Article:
Indeed, I heard one bitter word
That scarce is fit for you to hear.
Her manners had not that repose
Which stamps the caste of Vere de Vere.

Lady Clara Vere de Vere,
There stands a spectre in your hall:
The guilt of blood is at your door;
You changed a wholesome heart to gall.
You held your course without remorse,
To make him trust his modest worth,
And, last, you fixed a vacant stare,
And slew him with your noble birth.

Trust me, Clara Vere de Vere,
From yon blue heavens above us bent,
The gardener Adam and his wife
Smile at the claims of long descent.
Howe'er it be, it seems to me,
'T is only noble to be good ;
Kind hearts are more than coronets,
And simple faith than Norman blood.

I know you, Clara Vere de Vere,
You pine among your halls and towers;

The languid light of your proud eyes
Is wearied of the rolling hours.

328 TRIAL BEFORE, REWARD.

In glowing health, with boundless wealth,
But sickening of a vague disease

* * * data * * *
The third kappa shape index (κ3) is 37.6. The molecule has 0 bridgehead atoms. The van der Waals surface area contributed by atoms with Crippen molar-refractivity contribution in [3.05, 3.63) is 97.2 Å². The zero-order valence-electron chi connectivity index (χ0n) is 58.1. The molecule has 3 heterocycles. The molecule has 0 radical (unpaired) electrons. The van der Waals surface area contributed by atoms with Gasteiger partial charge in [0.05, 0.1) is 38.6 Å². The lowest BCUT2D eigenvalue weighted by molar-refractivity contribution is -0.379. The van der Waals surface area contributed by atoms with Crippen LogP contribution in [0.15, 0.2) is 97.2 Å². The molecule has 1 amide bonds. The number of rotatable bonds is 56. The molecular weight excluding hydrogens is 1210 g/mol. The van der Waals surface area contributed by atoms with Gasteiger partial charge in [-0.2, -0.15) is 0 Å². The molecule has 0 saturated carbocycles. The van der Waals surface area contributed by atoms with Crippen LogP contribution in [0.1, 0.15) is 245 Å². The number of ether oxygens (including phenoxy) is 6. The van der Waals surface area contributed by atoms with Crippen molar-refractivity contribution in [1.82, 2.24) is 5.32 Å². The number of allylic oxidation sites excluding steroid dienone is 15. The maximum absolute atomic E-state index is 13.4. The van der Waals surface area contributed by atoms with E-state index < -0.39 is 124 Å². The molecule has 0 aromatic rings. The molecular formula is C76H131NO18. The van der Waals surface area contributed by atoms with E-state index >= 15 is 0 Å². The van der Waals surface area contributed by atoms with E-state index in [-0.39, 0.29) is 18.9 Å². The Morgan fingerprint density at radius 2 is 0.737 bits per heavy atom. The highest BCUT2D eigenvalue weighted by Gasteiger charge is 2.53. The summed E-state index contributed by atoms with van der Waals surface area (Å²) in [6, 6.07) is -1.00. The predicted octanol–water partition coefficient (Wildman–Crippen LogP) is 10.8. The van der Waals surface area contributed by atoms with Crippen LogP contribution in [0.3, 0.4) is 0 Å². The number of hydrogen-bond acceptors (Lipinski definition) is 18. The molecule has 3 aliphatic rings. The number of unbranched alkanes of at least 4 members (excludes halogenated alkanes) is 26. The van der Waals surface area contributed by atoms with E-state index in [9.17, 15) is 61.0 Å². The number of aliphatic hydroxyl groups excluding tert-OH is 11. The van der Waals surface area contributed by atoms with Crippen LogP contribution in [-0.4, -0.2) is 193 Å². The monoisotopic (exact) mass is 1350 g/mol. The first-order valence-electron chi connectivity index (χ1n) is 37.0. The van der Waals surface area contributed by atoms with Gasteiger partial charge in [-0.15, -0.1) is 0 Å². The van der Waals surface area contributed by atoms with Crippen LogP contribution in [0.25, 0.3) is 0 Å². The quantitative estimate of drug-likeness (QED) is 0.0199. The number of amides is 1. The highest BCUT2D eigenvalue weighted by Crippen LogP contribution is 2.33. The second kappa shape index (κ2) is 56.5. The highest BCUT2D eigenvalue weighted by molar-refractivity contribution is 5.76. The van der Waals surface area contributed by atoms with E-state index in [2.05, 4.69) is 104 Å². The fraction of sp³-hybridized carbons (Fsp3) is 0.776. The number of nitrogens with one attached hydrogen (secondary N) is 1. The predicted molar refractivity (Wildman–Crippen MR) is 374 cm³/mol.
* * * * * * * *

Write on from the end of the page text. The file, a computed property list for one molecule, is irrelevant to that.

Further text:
You know so ill to deal with time,
You needs must play such pranks as these.

Clara, Clara Were de Vere,
If time be heavy on your hands,
Are there no beggars at your gate,
Nor any poor about your lands 2
O, teach the orphan-boy to read,
Or teach the orphan-girl to sew,
Pray Heaven for a human heart,
And let the foolish yeoman go.

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WHAT joyful harvester did e'er obtain
The sweet fruition of his hopeful gain,
Till he in hardy labors first had passed
The summer's heat and stormy winter's blast?
A sable night returns a shining morrow,
And days of joy ensue sad nights of sorrow ;
The way to bliss lies not on beds of down,
And he that had no cross deserves no crown.
There 's but one heaven, one place of perfect ease;
In man it lies to take it where he please,
Above, or here below: and few men do
Enjoy the one, and taste the other too:
Sweating and constant labor win the goal
Of rest; afflictions clarify the soul,
And, like hard masters, give more hard directions,
Tutoring the nonage of uncurbed affections.
Wisdom, the antidote of sad despair,
Makes sharp afflictions seem not as they are,